Anonymous asked: Do you think most hard core vegans are racist? I ask this because it sure seems like it especially with ethnocentric views that would force non-western cultures to adapt to entirely new lifestyles in order to follow their rules. Especially pastoral and hunter gather cultures where animals aren't just food but are spiritually important.
I don’t think that being a vegan is relevant to whether or not someone is racist, though it can affect how that racism is expressed, both what outward form it takes and the circumstances under which it’ll come up to the surface in an obvious way.
I think the feeling of moral invincibility that some of the really zealous vegans display can make them more bold and uncaring about how openly they display their racism… because they “know” they’re the good guys, and the good guys can’t be racist, so they have no hesitation or doubt or second-guessing about their impulses.
But this isn’t unique to vegans. It’s the same thought process going on in the head of the guy who can’t be racist because he’s gay (and gay is the new Black), or the women who can’t be racist because they’re feminists (insert John Lennon/Yoko Ono lyric here), or the ultra progressive lefty liberal who can’t be racist because they believe in True Equality For All And Martin Luther King Jr Would Cry If He Saw How You’re Treating Me.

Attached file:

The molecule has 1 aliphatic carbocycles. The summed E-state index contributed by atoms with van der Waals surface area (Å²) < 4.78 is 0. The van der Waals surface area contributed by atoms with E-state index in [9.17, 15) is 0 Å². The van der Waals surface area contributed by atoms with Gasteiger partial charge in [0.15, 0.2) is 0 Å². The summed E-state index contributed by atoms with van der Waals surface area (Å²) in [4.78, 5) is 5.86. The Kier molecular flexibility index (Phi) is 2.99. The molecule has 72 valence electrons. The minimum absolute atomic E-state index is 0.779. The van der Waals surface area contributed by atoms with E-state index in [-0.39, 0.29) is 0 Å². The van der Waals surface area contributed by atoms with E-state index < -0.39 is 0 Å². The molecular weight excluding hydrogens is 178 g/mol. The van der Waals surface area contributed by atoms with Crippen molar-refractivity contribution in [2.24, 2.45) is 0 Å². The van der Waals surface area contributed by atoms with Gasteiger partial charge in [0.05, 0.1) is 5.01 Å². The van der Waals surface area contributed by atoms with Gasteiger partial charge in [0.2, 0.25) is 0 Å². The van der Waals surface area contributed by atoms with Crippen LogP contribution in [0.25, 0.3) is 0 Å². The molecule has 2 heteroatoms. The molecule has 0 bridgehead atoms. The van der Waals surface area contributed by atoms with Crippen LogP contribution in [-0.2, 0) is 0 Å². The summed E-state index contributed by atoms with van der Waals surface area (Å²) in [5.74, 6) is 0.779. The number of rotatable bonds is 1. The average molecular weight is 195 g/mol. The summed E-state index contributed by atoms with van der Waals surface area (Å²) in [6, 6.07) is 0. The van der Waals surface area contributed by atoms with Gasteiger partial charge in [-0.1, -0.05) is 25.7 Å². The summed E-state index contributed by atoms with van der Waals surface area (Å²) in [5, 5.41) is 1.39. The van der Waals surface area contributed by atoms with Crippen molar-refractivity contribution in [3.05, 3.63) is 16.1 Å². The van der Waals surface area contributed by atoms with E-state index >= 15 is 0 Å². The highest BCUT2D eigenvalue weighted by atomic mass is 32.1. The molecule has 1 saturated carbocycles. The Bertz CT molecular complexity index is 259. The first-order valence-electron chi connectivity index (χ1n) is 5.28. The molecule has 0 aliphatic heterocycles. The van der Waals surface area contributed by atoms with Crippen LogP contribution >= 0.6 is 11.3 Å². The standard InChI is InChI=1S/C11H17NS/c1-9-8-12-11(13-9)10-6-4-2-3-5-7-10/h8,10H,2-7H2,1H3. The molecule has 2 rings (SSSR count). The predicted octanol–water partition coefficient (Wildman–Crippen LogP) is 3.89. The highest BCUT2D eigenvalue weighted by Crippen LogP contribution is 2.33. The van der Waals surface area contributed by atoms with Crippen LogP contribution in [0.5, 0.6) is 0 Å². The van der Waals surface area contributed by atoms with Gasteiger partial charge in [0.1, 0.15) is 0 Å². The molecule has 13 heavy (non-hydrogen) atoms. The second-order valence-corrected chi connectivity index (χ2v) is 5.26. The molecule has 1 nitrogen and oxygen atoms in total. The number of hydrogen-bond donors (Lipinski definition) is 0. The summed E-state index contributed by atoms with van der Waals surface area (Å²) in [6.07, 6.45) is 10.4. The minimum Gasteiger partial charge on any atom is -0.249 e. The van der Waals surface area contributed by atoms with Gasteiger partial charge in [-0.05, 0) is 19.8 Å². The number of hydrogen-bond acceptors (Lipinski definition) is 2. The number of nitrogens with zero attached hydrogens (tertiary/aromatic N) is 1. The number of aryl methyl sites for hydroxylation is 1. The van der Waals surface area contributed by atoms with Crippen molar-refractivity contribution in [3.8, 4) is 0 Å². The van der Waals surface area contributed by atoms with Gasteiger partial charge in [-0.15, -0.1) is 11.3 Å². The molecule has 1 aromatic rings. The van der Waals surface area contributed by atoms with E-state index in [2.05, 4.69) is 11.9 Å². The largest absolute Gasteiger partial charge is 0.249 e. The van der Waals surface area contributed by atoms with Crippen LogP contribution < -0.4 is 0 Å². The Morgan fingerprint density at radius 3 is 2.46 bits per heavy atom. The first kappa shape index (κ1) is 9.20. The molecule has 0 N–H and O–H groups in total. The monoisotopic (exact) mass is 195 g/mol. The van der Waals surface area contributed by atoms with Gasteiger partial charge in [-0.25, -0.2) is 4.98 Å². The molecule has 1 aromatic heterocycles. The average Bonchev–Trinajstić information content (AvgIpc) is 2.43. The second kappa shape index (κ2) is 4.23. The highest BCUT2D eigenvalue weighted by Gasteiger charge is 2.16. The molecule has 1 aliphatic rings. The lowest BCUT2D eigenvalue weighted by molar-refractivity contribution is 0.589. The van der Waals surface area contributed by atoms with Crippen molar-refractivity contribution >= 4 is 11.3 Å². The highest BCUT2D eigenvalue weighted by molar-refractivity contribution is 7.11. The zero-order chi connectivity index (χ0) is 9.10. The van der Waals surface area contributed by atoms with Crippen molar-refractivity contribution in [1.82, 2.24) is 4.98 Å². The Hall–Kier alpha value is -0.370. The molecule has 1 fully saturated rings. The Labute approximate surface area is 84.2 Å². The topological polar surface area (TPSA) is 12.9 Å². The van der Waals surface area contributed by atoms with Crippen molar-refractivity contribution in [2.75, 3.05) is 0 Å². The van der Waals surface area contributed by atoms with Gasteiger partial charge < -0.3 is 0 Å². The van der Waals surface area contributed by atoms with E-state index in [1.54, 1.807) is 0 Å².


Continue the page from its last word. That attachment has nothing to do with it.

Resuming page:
The bottom line is that there’s nothing special about being a vegan, in regards to racism. In a racist society, racism is going to be ubiquitous. Do I think most hard core vegans are racist? Yes, at least the white ones. I think the same thing about extreme couponers, tea cup poodle fanciers, and miniature war gamers. Not because there’s anything special about these groups, but because of the society they exist in.
Now, hard core vegans do differ from some groups in that they have a cause, which will make them more vocal. But that doesn’t mean that white omnivores aren’t harboring the same levels of racism, narcissism, ethnocentrism, and xenophobia… we just express it in response to a different set of cues. Like a year or two ago when that guy was liveblogging in anticipation of a church mission trip to India, and he made a point of taking pictures of his steak dinner with some kind of snide comment about the Hindu religion. Or actually I think it was about the Indian people, because he wasn’t even distinguishing between the two. Guy was definitely not a vegan, but the same attitude you’re alluding to was present.